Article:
Microsoft’s mobile track record has more good points than bad — Windows Mobile helped push the limits of what a phone could do, and Windows Phone is a refreshing competitor in a market currently dominated by two other operating systems.
That said, Microsoft put out some real stinkers too. Wired got its hands on some videos of Microsoft’s infamous Kin handsets undergoing some pre-release testing, and the unlucky saps tasked with playing with the devices revealed what the rest of us would only figure out later: the Kins were just god-awful.
Seriously, it’s worth taking just a few minutes to see how soundly these folks panned Microsoft’s not-so-smartphones. For a pair of devices meant to appeal to the younger set with its focus on social networking, one participant notes that his daughter would probably give a Kin back “very quickly.” Another gentleman notes that he’d have returned either phone had he actually, you know, paid money for them. Perhaps most damning, the touch response on the Kin Two was abysmal enough that one tester stated that using it was a “turn off” compared to his own button-laden phone.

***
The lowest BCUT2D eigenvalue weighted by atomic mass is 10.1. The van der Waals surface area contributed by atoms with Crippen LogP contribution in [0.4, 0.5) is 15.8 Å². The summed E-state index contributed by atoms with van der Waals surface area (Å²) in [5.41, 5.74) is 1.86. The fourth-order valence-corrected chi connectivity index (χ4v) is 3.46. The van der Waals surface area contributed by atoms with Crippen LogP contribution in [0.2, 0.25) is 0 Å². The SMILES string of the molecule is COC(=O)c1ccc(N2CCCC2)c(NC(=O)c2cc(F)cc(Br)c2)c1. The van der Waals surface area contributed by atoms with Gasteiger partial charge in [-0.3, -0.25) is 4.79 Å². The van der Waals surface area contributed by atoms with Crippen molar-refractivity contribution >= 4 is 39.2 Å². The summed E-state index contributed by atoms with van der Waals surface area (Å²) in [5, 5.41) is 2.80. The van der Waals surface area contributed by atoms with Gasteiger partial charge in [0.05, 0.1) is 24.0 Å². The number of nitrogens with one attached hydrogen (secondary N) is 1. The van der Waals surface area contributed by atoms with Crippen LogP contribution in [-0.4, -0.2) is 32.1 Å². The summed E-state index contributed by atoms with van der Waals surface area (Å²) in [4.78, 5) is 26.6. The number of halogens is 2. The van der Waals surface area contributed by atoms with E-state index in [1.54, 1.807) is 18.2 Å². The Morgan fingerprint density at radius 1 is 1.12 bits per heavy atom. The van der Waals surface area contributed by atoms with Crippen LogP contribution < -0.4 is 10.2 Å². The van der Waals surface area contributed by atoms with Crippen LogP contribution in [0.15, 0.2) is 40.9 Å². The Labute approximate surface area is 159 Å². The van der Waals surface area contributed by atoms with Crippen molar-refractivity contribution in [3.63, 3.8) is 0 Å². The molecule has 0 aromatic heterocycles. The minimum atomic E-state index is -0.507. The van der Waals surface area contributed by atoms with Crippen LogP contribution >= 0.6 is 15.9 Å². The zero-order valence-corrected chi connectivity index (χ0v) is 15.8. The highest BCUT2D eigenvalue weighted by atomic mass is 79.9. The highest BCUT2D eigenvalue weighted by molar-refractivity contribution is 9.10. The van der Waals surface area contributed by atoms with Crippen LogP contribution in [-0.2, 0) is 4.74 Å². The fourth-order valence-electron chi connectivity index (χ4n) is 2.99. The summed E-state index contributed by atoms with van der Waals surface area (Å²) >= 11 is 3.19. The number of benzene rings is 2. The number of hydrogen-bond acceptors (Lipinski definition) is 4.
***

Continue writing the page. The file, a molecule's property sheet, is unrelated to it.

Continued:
In fairness, these were clearly non-final devices, but flaky hardware and interaction quality weren’t the only things the Kin had going against it. If you’ll recall, the two tween-centric devices launched exclusively with Verizon Wireless and were caught in a sort of no man’s land between feature phones and smartphones — Kins One and Two were saddled with the need for full-blown $30 unlimited data plans, making them hard sells to cost-conscious families (especially when devices like the carrier’s immensely-popular Droid line made better use of a data plan than the Kins ever did).
As the story goes, the Kins went on to sell tremendously poorly, prompting Microsoft to officially pull the plug on their curious little phones after only two months… until Verizon started selling them again sans data plans. It’s perhaps no surprise then that Verizon Wireless seemed to remain wary of Microsoft’s future efforts. Until now, the carrier only had a single Windows Phone device among its ranks. To Microsoft’s credit, they switched gears quite nicely and Windows Phone is generally a joy to use, but it’s worth remembering that the company’s mobile push wasn’t without its very prominent misses.